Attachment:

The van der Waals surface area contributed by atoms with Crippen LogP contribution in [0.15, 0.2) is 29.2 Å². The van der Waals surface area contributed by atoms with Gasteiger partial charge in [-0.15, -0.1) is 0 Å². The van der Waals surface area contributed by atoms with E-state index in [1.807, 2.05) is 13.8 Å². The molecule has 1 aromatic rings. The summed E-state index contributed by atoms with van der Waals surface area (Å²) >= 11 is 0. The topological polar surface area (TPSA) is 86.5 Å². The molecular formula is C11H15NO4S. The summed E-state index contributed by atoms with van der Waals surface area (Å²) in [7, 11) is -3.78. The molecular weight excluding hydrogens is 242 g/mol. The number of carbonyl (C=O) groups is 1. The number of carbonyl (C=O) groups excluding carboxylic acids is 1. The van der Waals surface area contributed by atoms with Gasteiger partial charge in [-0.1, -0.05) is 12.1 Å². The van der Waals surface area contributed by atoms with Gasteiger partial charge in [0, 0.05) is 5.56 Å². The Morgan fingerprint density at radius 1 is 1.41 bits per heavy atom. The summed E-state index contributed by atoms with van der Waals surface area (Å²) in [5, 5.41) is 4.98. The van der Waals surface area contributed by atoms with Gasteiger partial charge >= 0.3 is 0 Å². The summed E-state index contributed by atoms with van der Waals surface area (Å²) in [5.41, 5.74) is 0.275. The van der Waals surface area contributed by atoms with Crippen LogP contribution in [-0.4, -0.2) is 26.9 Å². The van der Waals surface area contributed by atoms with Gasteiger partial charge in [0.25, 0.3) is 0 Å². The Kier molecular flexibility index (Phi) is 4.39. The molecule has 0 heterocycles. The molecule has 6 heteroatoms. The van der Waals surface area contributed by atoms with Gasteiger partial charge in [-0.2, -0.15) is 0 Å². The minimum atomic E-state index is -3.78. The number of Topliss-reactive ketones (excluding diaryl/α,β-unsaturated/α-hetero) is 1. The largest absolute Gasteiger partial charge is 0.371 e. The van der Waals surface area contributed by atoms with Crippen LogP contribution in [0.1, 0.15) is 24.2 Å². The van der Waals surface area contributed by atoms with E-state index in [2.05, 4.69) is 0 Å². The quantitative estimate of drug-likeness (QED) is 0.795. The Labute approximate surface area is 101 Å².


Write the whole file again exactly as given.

The van der Waals surface area contributed by atoms with Crippen LogP contribution in [0.15, 0.2) is 29.2 Å². The van der Waals surface area contributed by atoms with Gasteiger partial charge in [-0.15, -0.1) is 0 Å². The van der Waals surface area contributed by atoms with E-state index in [1.807, 2.05) is 13.8 Å². The molecule has 1 aromatic rings. The summed E-state index contributed by atoms with van der Waals surface area (Å²) >= 11 is 0. The topological polar surface area (TPSA) is 86.5 Å². The molecular formula is C11H15NO4S. The summed E-state index contributed by atoms with van der Waals surface area (Å²) in [7, 11) is -3.78. The molecular weight excluding hydrogens is 242 g/mol. The number of carbonyl (C=O) groups is 1. The number of carbonyl (C=O) groups excluding carboxylic acids is 1. The van der Waals surface area contributed by atoms with Gasteiger partial charge in [-0.1, -0.05) is 12.1 Å². The van der Waals surface area contributed by atoms with Gasteiger partial charge in [0, 0.05) is 5.56 Å². The Morgan fingerprint density at radius 1 is 1.41 bits per heavy atom. The summed E-state index contributed by atoms with van der Waals surface area (Å²) in [5, 5.41) is 4.98. The van der Waals surface area contributed by atoms with Gasteiger partial charge >= 0.3 is 0 Å². The summed E-state index contributed by atoms with van der Waals surface area (Å²) in [5.41, 5.74) is 0.275. The van der Waals surface area contributed by atoms with Crippen LogP contribution in [-0.4, -0.2) is 26.9 Å². The van der Waals surface area contributed by atoms with Gasteiger partial charge in [0.25, 0.3) is 0 Å². The Kier molecular flexibility index (Phi) is 4.39. The molecule has 0 heterocycles. The molecule has 6 heteroatoms. The van der Waals surface area contributed by atoms with Gasteiger partial charge in [-0.2, -0.15) is 0 Å². The minimum atomic E-state index is -3.78. The number of Topliss-reactive ketones (excluding diaryl/α,β-unsaturated/α-hetero) is 1. The largest absolute Gasteiger partial charge is 0.371 e. The van der Waals surface area contributed by atoms with Crippen LogP contribution in [0.1, 0.15) is 24.2 Å². The van der Waals surface area contributed by atoms with E-state index in [2.05, 4.69) is 0 Å². The quantitative estimate of drug-likeness (QED) is 0.795. The Labute approximate surface area is 101 Å².